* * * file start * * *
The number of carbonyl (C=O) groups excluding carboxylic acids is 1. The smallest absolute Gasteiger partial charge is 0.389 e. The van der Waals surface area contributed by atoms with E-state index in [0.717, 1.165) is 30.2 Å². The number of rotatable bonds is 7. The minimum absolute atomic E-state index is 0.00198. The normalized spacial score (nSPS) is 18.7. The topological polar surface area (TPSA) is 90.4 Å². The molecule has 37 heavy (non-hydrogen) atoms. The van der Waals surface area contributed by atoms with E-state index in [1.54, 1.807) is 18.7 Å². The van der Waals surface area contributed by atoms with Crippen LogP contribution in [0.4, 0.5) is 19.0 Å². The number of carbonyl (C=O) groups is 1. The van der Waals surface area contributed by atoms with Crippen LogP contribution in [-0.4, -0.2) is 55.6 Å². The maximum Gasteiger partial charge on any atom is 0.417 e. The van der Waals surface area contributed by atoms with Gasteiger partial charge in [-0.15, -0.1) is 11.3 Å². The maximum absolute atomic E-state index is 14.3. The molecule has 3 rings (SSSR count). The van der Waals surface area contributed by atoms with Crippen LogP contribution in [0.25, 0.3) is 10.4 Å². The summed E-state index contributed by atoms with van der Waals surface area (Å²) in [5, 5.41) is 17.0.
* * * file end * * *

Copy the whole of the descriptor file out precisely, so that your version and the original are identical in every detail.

The number of carbonyl (C=O) groups excluding carboxylic acids is 1. The smallest absolute Gasteiger partial charge is 0.389 e. The van der Waals surface area contributed by atoms with E-state index in [0.717, 1.165) is 30.2 Å². The number of rotatable bonds is 7. The minimum absolute atomic E-state index is 0.00198. The normalized spacial score (nSPS) is 18.7. The topological polar surface area (TPSA) is 90.4 Å². The molecule has 37 heavy (non-hydrogen) atoms. The van der Waals surface area contributed by atoms with E-state index in [1.54, 1.807) is 18.7 Å². The van der Waals surface area contributed by atoms with Crippen LogP contribution in [0.4, 0.5) is 19.0 Å². The number of carbonyl (C=O) groups is 1. The van der Waals surface area contributed by atoms with Crippen LogP contribution in [-0.4, -0.2) is 55.6 Å². The maximum Gasteiger partial charge on any atom is 0.417 e. The van der Waals surface area contributed by atoms with Gasteiger partial charge in [-0.15, -0.1) is 11.3 Å². The maximum absolute atomic E-state index is 14.3. The molecule has 3 rings (SSSR count). The van der Waals surface area contributed by atoms with Crippen LogP contribution in [0.25, 0.3) is 10.4 Å². The summed E-state index contributed by atoms with van der Waals surface area (Å²) in [5, 5.41) is 17.0.